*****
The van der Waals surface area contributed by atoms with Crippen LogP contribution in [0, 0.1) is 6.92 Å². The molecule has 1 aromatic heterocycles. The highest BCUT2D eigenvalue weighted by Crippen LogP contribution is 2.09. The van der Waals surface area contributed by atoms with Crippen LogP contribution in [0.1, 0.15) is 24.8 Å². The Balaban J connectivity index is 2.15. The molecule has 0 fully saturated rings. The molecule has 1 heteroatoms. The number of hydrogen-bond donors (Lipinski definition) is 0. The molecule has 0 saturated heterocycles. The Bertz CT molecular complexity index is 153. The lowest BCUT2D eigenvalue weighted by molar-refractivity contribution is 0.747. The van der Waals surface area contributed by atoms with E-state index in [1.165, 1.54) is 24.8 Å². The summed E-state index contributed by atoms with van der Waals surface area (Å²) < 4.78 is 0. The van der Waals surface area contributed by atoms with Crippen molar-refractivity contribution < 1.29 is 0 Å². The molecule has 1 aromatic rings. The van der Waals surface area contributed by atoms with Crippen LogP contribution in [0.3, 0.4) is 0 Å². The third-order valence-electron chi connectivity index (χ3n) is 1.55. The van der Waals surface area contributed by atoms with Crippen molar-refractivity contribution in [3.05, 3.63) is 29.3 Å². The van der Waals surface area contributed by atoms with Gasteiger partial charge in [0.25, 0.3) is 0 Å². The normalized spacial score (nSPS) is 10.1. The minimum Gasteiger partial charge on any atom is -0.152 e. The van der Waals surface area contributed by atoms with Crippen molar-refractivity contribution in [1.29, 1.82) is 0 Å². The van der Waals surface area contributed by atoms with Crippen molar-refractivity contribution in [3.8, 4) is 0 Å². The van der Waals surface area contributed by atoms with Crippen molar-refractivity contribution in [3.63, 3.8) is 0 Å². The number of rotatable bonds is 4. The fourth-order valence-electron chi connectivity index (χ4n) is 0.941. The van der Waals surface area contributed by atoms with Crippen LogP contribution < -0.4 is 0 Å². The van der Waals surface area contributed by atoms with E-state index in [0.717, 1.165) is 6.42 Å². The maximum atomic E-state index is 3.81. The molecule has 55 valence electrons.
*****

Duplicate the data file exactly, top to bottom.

The van der Waals surface area contributed by atoms with Crippen LogP contribution in [0, 0.1) is 6.92 Å². The molecule has 1 aromatic heterocycles. The highest BCUT2D eigenvalue weighted by Crippen LogP contribution is 2.09. The van der Waals surface area contributed by atoms with Crippen LogP contribution in [0.1, 0.15) is 24.8 Å². The Balaban J connectivity index is 2.15. The molecule has 0 fully saturated rings. The molecule has 1 heteroatoms. The number of hydrogen-bond donors (Lipinski definition) is 0. The molecule has 0 saturated heterocycles. The Bertz CT molecular complexity index is 153. The lowest BCUT2D eigenvalue weighted by molar-refractivity contribution is 0.747. The van der Waals surface area contributed by atoms with E-state index in [1.165, 1.54) is 24.8 Å². The summed E-state index contributed by atoms with van der Waals surface area (Å²) < 4.78 is 0. The van der Waals surface area contributed by atoms with Crippen molar-refractivity contribution < 1.29 is 0 Å². The molecule has 1 aromatic rings. The van der Waals surface area contributed by atoms with Crippen LogP contribution in [0.3, 0.4) is 0 Å². The third-order valence-electron chi connectivity index (χ3n) is 1.55. The van der Waals surface area contributed by atoms with Crippen molar-refractivity contribution in [3.05, 3.63) is 29.3 Å². The van der Waals surface area contributed by atoms with Gasteiger partial charge in [0.25, 0.3) is 0 Å². The normalized spacial score (nSPS) is 10.1. The minimum Gasteiger partial charge on any atom is -0.152 e. The van der Waals surface area contributed by atoms with Crippen molar-refractivity contribution in [1.29, 1.82) is 0 Å². The van der Waals surface area contributed by atoms with Crippen molar-refractivity contribution in [3.8, 4) is 0 Å². The van der Waals surface area contributed by atoms with Crippen molar-refractivity contribution in [3.63, 3.8) is 0 Å². The number of rotatable bonds is 4. The fourth-order valence-electron chi connectivity index (χ4n) is 0.941. The van der Waals surface area contributed by atoms with Crippen LogP contribution < -0.4 is 0 Å². The van der Waals surface area contributed by atoms with E-state index in [0.717, 1.165) is 6.42 Å². The maximum atomic E-state index is 3.81. The molecule has 55 valence electrons.